Sign up for Medicare with the Social Security Administration
For both Medicare and Social Security, when you want to start your benefit, you are going to go to the Social Security Administration.
While the process of signing up for both of these happens at the same place, they do not, and for most people, should not, start at the same time.
When can Social Security start?
If you qualify for Social Security benefits, they can start anywhere from age 62 to age 70. If you qualify for widow’s benefits, they can start as early as age 60. You get to pick when you want your benefits to begin within this timeframe.
You will not receive your full Social Security benefit until you reach your Full Retirement Age (FRA). FRA is based on the year you were born, but for anyone born after 1943, FRA is no longer age 65.
Full Retirement Age for people getting ready to retire currently is anywhere from age 66 to age 67. You can find your full retirement age here.
Let’s say you were born in 1956. Your FRA is at age 66 and 4 months. If you take your benefit before you are 66 and 4 months, your benefit will be reduced.
If you take your benefit anytime after age 66 and 4 months, you will receive a larger benefit since you delayed.
Keep in mind, if you are married, when one spouse dies, the smaller Social Security check goes away. If you take your check early and reduce your benefit, you may also reduce the benefit the living spouse receives for the rest of their life.
When can Medicare start?
A common mistake we see people make is starting Social Security at age 65 because they think they will receive their full benefit. This misconception occurs since Medicare starts for many at age 65.
Most people are going to become eligible for Medicare on the first of the month of their 65th birthday.
It is important to note, if you have started your Social Security benefit early, before age 65, you will automatically get signed up for Medicare. You will have to contact Social Security if you do not want this to happen.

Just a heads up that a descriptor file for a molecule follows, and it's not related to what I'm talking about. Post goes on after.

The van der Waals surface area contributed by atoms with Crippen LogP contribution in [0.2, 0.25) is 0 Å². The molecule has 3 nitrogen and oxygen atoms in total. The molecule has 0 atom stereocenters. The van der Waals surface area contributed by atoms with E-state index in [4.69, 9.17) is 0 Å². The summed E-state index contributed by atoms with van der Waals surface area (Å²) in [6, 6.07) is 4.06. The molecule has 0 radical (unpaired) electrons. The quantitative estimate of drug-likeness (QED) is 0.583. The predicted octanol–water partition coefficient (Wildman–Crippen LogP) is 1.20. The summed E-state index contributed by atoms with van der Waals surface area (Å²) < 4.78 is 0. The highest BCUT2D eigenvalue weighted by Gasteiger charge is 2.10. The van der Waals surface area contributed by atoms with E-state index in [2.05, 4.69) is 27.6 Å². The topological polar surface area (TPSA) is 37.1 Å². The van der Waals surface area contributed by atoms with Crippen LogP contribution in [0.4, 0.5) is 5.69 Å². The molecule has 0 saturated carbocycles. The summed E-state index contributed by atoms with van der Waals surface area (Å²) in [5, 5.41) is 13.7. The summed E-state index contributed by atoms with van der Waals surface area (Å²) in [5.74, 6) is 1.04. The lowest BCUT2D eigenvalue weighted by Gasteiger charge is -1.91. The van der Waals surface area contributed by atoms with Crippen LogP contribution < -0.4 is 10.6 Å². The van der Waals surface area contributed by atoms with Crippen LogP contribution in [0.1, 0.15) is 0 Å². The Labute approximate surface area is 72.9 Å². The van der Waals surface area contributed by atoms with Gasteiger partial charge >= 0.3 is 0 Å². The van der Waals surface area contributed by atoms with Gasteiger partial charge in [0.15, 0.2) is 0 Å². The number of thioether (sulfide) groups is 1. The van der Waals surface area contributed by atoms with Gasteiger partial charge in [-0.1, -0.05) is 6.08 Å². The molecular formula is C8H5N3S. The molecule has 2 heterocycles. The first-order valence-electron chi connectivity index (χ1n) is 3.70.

Do I have to start Social Security and Medicare at the same time?
No, you do not have to start Social Security and Medicare at the same time, and for most people, they should not start them at the same time.
Original Medicare consists of 2 parts: Part A and Part B. You can have different start dates for Medicare Part A, Medicare Part B, and your Social Security check.
Sign up for Part A
Part A of Medicare covers your hospital and skilled nursing. Part A comes at no cost to most people who are eligible for Medicare.
For this reason, we advise almost everyone to sign up for Part A right when they turn 65. Even if you have other health insurance, Part A is free and will provide you a little extra coverage when you might need it.
Sign up for Part B
Part B covers your doctor and outpatient services. It cost $144.60/month in 2020 for most people.
This $144.60 is going to come directly out of your Social Security check if you are already taking your benefit. If you are not taking Social Security, you will be billed for it. You can also request to be billed for it if you’d prefer that over it being automatically deducted from your Social Security.
If you have a high income, you might be subject to IRMAA (Income Related Monthly Adjustment Amount) charges, which is a surcharge on Part B. Cardinal can help you with possibly lowering this charge.
If you are not working at age 65, then you are going to want to sign up for Part B right away. If you still have work coverage at age 65, you are going to want to delay until you retire and lose this coverage.
There are significant lifetime penalties, as well as the possibility for delayed enrollment, if you make a mistake when signing up for Part B. Make sure to consult a professional and research your decision before age 65.
Sign up for Social Security
As we mentioned above, signing up for Social Security is going to happen whenever you elect to take your benefits, whether that is before, during, or after your full retirement age. For most people, their start dates for Part A, Part B, and Social Security are all going to differ.
We see this happen everyday in our practice. We have clients elect 3 different dates because that is what works best for their situation.
For example, we had a client Beth. She was still working when she turned 65, but we advised her to still sign up for Part A since it was going to be free for her.
When she retired at age 66, she started her Part B coverage since she lost her work coverage.
At age 70, she turned on her Social Security check. She wanted to delay her benefit because she did not need the money right away, and this let it grow to a much larger monthly check.
While Social Security and Medicare are linked, you still have the power to decide when to turn each one of these on. It is important to make educated decisions though, because you really don’t have the opportunity to go back and change your mind.
Make Social Security and Medicare decisions based on what is right for you, your situation, and your family. Cardinal can help you figure this out.
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